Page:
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Environmentalists oppose early mountaintop removal trial date

Environmentalists told a federal judge on Tuesday that they oppose scheduling an earlier trial date in a case over the largest mountaintop removal permit in West Virginia history.

Lawyers for the West Virginia Highlands Conservancy and other citizens asked Chief U.S. District Judge Charles Haden to deny a request from Arch Coal Inc. to move the trial date up from early September.

On March 3, Haden issued a preliminary injunction that halted permits for the 3,100-acre Spruce Fork operation that Arch Coal subsidiary Hobet Mining wants to put on Pigeonroost Branch in Logan County.

The injunction means Hobet Mining cannot expand its Dal-Tex mining operation into Pigeonroost Branch until Haden makes a final ruling in the case following a September trial.

Hobet Mining has told the nearly 400 miners at Dal-Tex that most of them will be laid off by August because of the injunction.

Lawyers for Arch Coal asked Haden to separate the Pigeonroost Branch permit case from a larger case that accuses the state Division of Environmental Protection of a "pattern and practice" of issuing improper mountaintop removal permits.

On Friday, Hobet Mining lawyer Roger Wolfe asked the U.S. 4th Circuit Court of Appeals to expedite an appeal of Haden's preliminary injunction.

Wolfe told the court that, "Until Hobet's appeal can be decided, Hobet will continue to suffer enormous financial losses and will be forced to proceed with the phased shutdown of operations and layoffs of employees."

In his motion, Wolfe said that the closing of the mine will "cause financial losses of approximately $19.4 million for the remainder of 1999, and $21.7 million and $18.7 million, respectively, for the following years."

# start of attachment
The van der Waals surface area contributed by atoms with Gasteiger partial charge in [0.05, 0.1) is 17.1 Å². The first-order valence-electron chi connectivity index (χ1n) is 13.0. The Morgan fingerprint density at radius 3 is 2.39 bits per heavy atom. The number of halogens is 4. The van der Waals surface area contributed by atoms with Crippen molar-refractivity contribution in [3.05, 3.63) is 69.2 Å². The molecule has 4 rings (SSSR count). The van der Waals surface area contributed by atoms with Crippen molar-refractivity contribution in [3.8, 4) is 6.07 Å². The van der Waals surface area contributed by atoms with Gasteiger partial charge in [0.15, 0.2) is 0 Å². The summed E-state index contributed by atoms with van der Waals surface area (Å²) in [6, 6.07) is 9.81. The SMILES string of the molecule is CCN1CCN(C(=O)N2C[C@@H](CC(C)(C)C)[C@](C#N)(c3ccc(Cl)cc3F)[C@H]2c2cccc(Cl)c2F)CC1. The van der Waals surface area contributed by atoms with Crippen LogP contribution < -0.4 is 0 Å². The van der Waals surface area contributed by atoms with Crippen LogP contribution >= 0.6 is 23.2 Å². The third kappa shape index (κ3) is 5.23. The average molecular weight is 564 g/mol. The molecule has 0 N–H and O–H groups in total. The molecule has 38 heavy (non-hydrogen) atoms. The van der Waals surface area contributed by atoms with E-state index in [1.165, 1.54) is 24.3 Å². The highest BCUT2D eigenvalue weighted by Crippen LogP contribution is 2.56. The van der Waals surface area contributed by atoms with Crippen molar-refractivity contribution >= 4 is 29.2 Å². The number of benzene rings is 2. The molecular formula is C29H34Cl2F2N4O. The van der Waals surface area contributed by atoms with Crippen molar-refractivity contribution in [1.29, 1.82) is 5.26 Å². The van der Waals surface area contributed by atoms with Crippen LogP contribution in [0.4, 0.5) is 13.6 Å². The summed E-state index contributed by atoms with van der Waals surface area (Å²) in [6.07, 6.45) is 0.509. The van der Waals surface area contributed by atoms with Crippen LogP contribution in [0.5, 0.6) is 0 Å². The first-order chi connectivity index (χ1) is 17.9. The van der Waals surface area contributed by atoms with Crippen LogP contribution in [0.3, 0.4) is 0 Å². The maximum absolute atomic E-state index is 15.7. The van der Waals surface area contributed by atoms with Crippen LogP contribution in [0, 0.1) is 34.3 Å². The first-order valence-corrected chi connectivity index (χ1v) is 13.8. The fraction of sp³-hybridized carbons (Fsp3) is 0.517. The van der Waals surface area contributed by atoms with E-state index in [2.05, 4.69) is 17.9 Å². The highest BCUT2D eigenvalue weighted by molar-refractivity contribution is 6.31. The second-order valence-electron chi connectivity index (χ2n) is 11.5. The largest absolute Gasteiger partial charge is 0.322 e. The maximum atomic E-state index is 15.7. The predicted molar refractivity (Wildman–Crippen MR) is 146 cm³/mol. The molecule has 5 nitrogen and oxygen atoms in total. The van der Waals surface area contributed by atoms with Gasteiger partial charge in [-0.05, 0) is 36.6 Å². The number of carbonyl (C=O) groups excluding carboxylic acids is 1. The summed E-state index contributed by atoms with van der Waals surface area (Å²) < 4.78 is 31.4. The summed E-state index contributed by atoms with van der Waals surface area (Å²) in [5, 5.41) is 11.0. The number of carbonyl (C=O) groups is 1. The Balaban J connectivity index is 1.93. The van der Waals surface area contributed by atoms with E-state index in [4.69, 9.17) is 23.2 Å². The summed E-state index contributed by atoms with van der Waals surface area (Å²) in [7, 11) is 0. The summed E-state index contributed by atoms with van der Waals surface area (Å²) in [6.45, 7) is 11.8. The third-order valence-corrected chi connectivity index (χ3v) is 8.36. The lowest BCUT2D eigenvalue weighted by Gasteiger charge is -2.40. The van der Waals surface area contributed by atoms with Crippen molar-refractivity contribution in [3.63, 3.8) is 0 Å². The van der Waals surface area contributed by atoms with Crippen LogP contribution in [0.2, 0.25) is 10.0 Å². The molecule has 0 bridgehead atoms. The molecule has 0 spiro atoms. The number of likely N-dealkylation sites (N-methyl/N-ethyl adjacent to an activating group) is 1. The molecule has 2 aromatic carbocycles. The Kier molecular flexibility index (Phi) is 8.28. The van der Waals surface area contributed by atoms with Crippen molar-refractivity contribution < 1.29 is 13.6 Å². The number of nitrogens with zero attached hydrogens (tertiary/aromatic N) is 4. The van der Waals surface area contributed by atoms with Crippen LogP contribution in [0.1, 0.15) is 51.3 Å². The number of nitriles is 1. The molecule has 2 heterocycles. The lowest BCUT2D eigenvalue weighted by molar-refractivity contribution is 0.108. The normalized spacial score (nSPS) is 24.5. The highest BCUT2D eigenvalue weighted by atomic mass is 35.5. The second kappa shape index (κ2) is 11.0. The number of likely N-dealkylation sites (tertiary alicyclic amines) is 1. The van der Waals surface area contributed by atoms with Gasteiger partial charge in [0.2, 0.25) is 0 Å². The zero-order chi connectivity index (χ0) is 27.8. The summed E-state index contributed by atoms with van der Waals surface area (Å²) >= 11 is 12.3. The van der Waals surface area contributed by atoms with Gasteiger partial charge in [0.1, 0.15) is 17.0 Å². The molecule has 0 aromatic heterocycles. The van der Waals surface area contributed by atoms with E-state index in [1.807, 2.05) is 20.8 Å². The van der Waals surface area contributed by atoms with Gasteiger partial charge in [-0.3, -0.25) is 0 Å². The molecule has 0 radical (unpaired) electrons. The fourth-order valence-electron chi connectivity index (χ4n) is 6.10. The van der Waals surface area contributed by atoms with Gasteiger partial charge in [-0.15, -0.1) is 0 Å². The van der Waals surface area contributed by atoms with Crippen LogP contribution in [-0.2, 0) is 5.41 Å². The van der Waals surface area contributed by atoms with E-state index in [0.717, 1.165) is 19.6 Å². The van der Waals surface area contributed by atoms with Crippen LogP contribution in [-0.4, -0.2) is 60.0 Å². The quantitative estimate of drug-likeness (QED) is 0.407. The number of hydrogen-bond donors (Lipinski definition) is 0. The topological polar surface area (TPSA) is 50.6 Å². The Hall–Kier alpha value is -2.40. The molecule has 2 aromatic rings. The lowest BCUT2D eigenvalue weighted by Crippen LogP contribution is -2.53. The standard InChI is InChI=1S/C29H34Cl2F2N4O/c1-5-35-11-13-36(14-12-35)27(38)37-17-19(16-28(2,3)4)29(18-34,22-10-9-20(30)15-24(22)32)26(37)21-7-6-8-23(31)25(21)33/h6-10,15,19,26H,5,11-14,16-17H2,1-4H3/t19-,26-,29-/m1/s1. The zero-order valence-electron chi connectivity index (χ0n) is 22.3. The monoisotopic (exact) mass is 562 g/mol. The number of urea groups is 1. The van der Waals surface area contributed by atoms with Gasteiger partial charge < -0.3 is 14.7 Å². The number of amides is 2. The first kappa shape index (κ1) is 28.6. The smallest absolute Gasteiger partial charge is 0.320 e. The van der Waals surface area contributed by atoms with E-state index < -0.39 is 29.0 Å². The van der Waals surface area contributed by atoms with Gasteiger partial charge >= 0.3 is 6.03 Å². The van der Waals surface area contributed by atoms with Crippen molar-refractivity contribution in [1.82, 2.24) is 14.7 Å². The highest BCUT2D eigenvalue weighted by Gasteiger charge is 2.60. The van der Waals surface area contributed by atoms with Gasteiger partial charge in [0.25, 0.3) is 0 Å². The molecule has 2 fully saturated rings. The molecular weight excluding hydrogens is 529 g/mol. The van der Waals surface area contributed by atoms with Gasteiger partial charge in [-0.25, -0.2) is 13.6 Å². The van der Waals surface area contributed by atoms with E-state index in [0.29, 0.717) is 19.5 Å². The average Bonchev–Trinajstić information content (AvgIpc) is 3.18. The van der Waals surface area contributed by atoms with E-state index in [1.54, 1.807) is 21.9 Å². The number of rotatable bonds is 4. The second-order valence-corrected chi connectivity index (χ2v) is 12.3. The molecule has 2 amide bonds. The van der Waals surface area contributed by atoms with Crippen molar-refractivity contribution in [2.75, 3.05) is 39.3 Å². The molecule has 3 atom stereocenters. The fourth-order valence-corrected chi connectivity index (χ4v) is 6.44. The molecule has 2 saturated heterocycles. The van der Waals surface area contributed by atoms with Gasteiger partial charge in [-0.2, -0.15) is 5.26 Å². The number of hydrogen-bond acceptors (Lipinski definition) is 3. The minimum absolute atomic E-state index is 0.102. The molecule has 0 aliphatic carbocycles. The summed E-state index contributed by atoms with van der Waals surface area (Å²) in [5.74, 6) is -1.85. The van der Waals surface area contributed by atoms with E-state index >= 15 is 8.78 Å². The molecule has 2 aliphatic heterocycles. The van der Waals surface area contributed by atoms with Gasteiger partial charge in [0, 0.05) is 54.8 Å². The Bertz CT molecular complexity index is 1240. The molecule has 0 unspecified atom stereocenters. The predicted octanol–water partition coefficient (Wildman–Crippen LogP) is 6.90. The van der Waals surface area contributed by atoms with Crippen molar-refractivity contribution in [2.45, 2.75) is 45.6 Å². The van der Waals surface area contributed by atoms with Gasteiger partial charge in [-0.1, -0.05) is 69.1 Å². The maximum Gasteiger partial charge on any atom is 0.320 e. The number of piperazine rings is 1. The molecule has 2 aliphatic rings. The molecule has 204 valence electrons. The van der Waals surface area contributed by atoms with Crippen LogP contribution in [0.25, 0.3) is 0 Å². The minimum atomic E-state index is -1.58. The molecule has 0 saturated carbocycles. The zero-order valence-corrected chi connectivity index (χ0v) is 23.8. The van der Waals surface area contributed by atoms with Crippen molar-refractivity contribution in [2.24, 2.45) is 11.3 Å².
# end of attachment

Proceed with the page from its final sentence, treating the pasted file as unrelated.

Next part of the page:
In a five-page document filed Tuesday in U.S. District Court in Charleston, environmental lawyer Joe Lovett said that Arch Coal, DEP and the U.S. Army Corps of Engineers have had plenty of time to fix problems with the Pigeonroost Branch permit.

"The real cause of the harm to miners and their families is Hobet's inadequate permit application, and the DEP's and the Corps' illegal permitting practices," Lovett wrote.

"Since plaintiffs sent their notice letter in April 1998, Hobet, DEP and the Corps have had a year to reform and correct their illegal practices. They failed to do so," Lovett wrote. "Although the Complaint was filed on July 16, 1998, neither Hobet nor DEP have taken any steps to bring the application into compliance with the law."

Lovett argued that environmentalist would not have time to interview witnesses, review documents, obtain expert reports, and otherwise prepare for the trial any sooner than September.

Lovett also wrote that his clients are not trying to stop all coal mining in West Virginia, and settled part of their case against the Corps to allow smaller strip mines to be permitted.

"Plaintiffs are not attempting to halt surface coal mining in West Virginia, but are only attempting to force the agencies and the industries to follow the law," Lovett wrote.

To contact staff writer Ken Ward Jr., call 348-1702.


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